So we identified the problems. Those are huge. What are the solutions then that Growth Inc. offers. What is that training education? How do you change our mindset, Colleen?
If we zoom out here and we think like, there are certainly systemic factors and social [00:08:00] determinants behind the experiences that women are having at work. Right? And so a big focus in a lot of our content, social content at Growth, Inc. is sort of naming what those are. Right? Sort of pointing out the things that we have maybe never even thought about or questioned in our upbringing as women that are actually teaching us to diminish our value, to make ourselves smaller, to make other people more comfortable and these sort of pervasive, culturally accepted beliefs and ways of operating that just need to be called out. And so, kind of naming some of those systemic things while then also bringing it back to personal agency, right? Like waiting on the world to change has fundamentally failed.
Fundamentally, like look at the outcomes around us. Right? We're not doing enough. So I went to work, trying to think about, you know, if we can kind of name the bigger picture, right. We have to be real about what that is, but then operating within that system, how can we start to come back to what we as individual women can do for [00:09:00] ourselves to really stand in our power and use our agency to create the kind of outcomes we want in our own lives and like have that ripple effect on the world around us? And I learned there's a great psychologist, Nathaniel Brandon, who studied the psychology of confidence and self-esteem, and he found that confidence is really correlated with a set of six specific mental habits. They're like ways of thinking that theoretically can be practiced and learned. And as I started learning about these habits, they like map almost exactly to the book that I wrote a few years earlier. Right. It was like going through this own personal process. And so we did some testing, like, can you actually start to practice the habit of accepting yourself, the habit of living in the moment, living consciously instead of trying to ruminate over your past, or, you know, dwell on the future? And so we brought a group of women through a program where we sort of co-created and tested this using collateral from a lot of different thinkers and [00:10:00] researchers and, you know, there's certainly things I think you can do to challenge your own thinking and start to build some of that. But the biggest “aha'' was like, how do we make this super tangible so that people have something that they can practice in real life, every single day at work, with their partners at home, in their communities. And it all started to sort of boil around like how you show up and communicate in your environment. And so we're now taking what we learned through those six habits and starting to bake it into the communication skills topic area.
Fascinating. Do you have any, do you have a story of one of those participants that show like the 180 degree change that they made or is there anything that comes to mind or a particular subject?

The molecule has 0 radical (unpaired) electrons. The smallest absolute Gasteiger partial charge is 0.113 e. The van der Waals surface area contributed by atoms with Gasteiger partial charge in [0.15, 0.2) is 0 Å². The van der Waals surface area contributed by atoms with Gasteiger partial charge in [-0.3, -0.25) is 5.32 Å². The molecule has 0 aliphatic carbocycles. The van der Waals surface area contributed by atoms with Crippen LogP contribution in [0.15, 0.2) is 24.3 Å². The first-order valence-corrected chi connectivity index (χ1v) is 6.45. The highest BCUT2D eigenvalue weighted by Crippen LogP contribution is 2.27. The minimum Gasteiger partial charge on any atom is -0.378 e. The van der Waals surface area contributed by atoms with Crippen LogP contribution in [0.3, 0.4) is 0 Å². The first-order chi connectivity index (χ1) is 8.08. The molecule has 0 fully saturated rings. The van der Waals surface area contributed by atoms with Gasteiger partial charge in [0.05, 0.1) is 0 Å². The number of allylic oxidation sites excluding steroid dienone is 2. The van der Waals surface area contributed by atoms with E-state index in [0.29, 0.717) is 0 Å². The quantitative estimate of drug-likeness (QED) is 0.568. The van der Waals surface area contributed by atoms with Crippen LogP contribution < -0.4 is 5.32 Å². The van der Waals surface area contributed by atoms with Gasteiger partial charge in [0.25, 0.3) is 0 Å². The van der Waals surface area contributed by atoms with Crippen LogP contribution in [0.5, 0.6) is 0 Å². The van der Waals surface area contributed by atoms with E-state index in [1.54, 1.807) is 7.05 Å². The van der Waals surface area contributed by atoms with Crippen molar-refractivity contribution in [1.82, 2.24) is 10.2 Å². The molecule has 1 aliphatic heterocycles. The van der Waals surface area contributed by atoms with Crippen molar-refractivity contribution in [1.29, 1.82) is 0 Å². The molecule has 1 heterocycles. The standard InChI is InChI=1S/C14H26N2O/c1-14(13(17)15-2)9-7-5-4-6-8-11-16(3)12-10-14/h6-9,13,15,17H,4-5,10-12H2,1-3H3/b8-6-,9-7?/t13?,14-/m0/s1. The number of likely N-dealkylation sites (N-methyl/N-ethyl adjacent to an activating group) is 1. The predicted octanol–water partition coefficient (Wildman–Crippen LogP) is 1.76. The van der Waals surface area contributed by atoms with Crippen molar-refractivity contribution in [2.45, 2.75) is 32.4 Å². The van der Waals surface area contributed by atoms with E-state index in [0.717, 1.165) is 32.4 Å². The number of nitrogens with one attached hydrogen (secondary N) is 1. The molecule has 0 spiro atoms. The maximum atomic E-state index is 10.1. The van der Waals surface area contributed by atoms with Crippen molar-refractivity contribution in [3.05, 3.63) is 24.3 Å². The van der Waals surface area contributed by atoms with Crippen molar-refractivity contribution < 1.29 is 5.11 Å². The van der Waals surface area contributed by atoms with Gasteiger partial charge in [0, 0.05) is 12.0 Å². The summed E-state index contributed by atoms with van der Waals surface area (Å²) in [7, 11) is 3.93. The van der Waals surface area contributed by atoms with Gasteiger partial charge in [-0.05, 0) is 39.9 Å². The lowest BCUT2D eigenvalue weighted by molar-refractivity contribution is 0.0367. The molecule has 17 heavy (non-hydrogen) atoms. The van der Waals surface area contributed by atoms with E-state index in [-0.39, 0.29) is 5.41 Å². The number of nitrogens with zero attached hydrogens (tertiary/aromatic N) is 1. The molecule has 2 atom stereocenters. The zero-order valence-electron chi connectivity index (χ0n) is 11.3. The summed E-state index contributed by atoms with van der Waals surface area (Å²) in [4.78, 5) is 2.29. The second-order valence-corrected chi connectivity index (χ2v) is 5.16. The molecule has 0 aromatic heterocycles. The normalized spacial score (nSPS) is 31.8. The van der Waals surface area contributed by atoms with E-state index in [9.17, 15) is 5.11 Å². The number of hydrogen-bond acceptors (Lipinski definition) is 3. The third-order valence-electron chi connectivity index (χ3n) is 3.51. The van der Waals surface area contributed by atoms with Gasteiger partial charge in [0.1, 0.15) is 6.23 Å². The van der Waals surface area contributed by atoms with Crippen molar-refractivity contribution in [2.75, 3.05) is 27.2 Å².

So I think every single woman came into, we just did a beta test of this course, which is called Communicate Your Worth. Every single woman came to that course because they knew that they were [00:11:00] worthy. Right? Like I, I have built a, a career. I have confidence in the outcomes I've created. I know that I can be doing more. I am feeling frustrated because I'm looking around and I'm seeing other people who are less talented, less qualified than me getting their ideas heard, influencing people around them, elevating their careers and something I'm doing that like needs to change. Right? And so, I'll give you a few examples because there are a couple themes that came out. I think the first theme was that every single woman in the course felt uncomfortable saying that they were excellent at what they do, even though they were probably the most brilliant group of women I've ever been on a zoom call with.
We had a data scientist who literally processes data. She's paid to draw meaning out of data and tell a story to influence others and she said, “I have no idea how to actually quantify my own impact even though this is literally my field”. [00:12:00]
And that was another thing that came out that they didn't know how to quantify their value in a way that was tangible. And it was related to this third theme, which was really, I am uncomfortable taking credit for anything, unless I personally was 100% responsible for it. Meaning anything that I collaborated on that I did with a team or led with a team. Right? So learning all of that, we had several examples of women that were able to package what they were doing to make a case for promotion that they didn't even realize was possible. We had one woman who was going through a career change and she had been working for many years in a kind of fast paced tech world and didn't feel like her experience translated to a lot of the types of companies that she wanted to work at, but learning how to like quantify her work and think bigger picture about her contributions beyond her individual focus was huge. It [00:13:00] helped her to get a position that she really wanted. So I could talk about this for hours. I'm obviously very passionate about it, but it was really fun to be able to watch these women sort of connect the dots, learn from each other and realize, you know, it's not just me who's been struggling to do this and learn some of those tactical ways to show up differently in their day to day.